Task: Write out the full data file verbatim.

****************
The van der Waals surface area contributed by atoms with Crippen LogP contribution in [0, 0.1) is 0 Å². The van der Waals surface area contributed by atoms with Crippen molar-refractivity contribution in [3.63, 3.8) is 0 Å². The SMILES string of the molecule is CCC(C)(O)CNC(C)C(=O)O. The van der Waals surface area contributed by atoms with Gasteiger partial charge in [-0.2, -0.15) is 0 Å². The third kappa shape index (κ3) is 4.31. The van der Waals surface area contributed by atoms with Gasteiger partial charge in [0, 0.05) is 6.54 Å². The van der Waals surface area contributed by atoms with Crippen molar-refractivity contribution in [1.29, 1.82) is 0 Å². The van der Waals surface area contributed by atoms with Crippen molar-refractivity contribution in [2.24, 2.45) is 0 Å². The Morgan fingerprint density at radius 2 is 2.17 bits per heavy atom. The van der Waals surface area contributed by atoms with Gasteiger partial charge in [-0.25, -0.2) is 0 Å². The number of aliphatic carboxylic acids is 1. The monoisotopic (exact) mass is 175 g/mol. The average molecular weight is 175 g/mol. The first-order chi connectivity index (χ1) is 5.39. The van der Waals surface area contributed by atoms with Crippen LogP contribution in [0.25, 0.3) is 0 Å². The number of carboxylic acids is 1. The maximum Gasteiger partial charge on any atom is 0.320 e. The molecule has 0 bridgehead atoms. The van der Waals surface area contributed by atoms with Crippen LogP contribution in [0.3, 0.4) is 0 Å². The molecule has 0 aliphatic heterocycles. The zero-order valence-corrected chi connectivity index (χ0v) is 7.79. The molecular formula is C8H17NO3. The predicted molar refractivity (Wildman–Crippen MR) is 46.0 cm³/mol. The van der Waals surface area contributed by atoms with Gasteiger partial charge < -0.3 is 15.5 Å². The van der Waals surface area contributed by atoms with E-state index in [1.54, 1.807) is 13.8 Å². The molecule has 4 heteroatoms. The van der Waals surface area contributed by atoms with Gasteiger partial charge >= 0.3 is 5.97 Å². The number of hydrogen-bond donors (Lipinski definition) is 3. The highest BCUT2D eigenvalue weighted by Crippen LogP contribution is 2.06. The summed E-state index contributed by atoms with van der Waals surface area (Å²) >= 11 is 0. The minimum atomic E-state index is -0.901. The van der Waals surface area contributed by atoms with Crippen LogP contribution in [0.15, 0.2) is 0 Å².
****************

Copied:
The van der Waals surface area contributed by atoms with Crippen LogP contribution in [0, 0.1) is 0 Å². The van der Waals surface area contributed by atoms with Crippen molar-refractivity contribution in [3.63, 3.8) is 0 Å². The SMILES string of the molecule is CCC(C)(O)CNC(C)C(=O)O. The van der Waals surface area contributed by atoms with Gasteiger partial charge in [-0.2, -0.15) is 0 Å². The third kappa shape index (κ3) is 4.31. The van der Waals surface area contributed by atoms with Gasteiger partial charge in [0, 0.05) is 6.54 Å². The van der Waals surface area contributed by atoms with Crippen molar-refractivity contribution in [1.29, 1.82) is 0 Å². The van der Waals surface area contributed by atoms with Crippen molar-refractivity contribution in [2.24, 2.45) is 0 Å². The Morgan fingerprint density at radius 2 is 2.17 bits per heavy atom. The van der Waals surface area contributed by atoms with Gasteiger partial charge in [-0.25, -0.2) is 0 Å². The number of aliphatic carboxylic acids is 1. The monoisotopic (exact) mass is 175 g/mol. The average molecular weight is 175 g/mol. The first-order chi connectivity index (χ1) is 5.39. The van der Waals surface area contributed by atoms with Crippen LogP contribution in [0.25, 0.3) is 0 Å². The number of carboxylic acids is 1. The maximum Gasteiger partial charge on any atom is 0.320 e. The molecule has 0 bridgehead atoms. The van der Waals surface area contributed by atoms with Crippen LogP contribution in [0.3, 0.4) is 0 Å². The molecule has 0 aliphatic heterocycles. The zero-order valence-corrected chi connectivity index (χ0v) is 7.79. The molecular formula is C8H17NO3. The predicted molar refractivity (Wildman–Crippen MR) is 46.0 cm³/mol. The van der Waals surface area contributed by atoms with Gasteiger partial charge < -0.3 is 15.5 Å². The van der Waals surface area contributed by atoms with E-state index in [1.54, 1.807) is 13.8 Å². The molecule has 4 heteroatoms. The van der Waals surface area contributed by atoms with Gasteiger partial charge >= 0.3 is 5.97 Å². The number of hydrogen-bond donors (Lipinski definition) is 3. The highest BCUT2D eigenvalue weighted by Crippen LogP contribution is 2.06. The summed E-state index contributed by atoms with van der Waals surface area (Å²) >= 11 is 0. The minimum atomic E-state index is -0.901. The van der Waals surface area contributed by atoms with Crippen LogP contribution in [0.15, 0.2) is 0 Å².